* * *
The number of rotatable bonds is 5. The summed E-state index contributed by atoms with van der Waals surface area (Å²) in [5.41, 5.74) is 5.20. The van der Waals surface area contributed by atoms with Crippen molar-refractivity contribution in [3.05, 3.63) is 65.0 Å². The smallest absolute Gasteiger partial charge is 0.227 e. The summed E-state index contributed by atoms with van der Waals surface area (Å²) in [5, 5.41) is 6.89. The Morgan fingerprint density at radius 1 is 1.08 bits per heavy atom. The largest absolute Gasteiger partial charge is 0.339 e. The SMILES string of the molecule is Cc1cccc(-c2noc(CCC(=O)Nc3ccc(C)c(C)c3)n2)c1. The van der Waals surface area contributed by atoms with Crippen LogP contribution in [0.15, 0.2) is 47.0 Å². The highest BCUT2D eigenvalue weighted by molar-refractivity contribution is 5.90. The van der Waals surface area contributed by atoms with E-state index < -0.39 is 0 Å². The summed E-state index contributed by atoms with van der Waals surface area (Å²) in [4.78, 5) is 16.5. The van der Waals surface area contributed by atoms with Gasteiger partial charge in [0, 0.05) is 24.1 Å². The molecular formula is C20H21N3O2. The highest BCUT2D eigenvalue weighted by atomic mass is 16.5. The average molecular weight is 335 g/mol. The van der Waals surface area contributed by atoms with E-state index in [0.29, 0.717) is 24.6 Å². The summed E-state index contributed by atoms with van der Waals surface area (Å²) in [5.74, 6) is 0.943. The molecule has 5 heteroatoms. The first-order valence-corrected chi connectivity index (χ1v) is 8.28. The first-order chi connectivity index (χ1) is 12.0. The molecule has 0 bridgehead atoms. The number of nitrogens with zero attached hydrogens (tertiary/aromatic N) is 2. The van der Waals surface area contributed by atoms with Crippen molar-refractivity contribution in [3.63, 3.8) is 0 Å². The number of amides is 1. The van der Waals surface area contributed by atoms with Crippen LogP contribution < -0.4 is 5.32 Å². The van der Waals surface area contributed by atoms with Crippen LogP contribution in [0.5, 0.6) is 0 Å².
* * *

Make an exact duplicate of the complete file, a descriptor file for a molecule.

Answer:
The number of rotatable bonds is 5. The summed E-state index contributed by atoms with van der Waals surface area (Å²) in [5.41, 5.74) is 5.20. The van der Waals surface area contributed by atoms with Crippen molar-refractivity contribution in [3.05, 3.63) is 65.0 Å². The smallest absolute Gasteiger partial charge is 0.227 e. The summed E-state index contributed by atoms with van der Waals surface area (Å²) in [5, 5.41) is 6.89. The Morgan fingerprint density at radius 1 is 1.08 bits per heavy atom. The largest absolute Gasteiger partial charge is 0.339 e. The SMILES string of the molecule is Cc1cccc(-c2noc(CCC(=O)Nc3ccc(C)c(C)c3)n2)c1. The van der Waals surface area contributed by atoms with Crippen LogP contribution in [0.15, 0.2) is 47.0 Å². The highest BCUT2D eigenvalue weighted by molar-refractivity contribution is 5.90. The van der Waals surface area contributed by atoms with E-state index < -0.39 is 0 Å². The summed E-state index contributed by atoms with van der Waals surface area (Å²) in [4.78, 5) is 16.5. The van der Waals surface area contributed by atoms with Gasteiger partial charge in [0, 0.05) is 24.1 Å². The molecular formula is C20H21N3O2. The highest BCUT2D eigenvalue weighted by atomic mass is 16.5. The average molecular weight is 335 g/mol. The van der Waals surface area contributed by atoms with E-state index in [0.29, 0.717) is 24.6 Å². The summed E-state index contributed by atoms with van der Waals surface area (Å²) in [5.74, 6) is 0.943. The molecule has 5 heteroatoms. The first-order valence-corrected chi connectivity index (χ1v) is 8.28. The first-order chi connectivity index (χ1) is 12.0. The molecule has 0 bridgehead atoms. The number of nitrogens with zero attached hydrogens (tertiary/aromatic N) is 2. The van der Waals surface area contributed by atoms with Crippen molar-refractivity contribution in [3.63, 3.8) is 0 Å². The number of amides is 1. The van der Waals surface area contributed by atoms with Crippen LogP contribution < -0.4 is 5.32 Å². The van der Waals surface area contributed by atoms with Crippen LogP contribution in [0.5, 0.6) is 0 Å².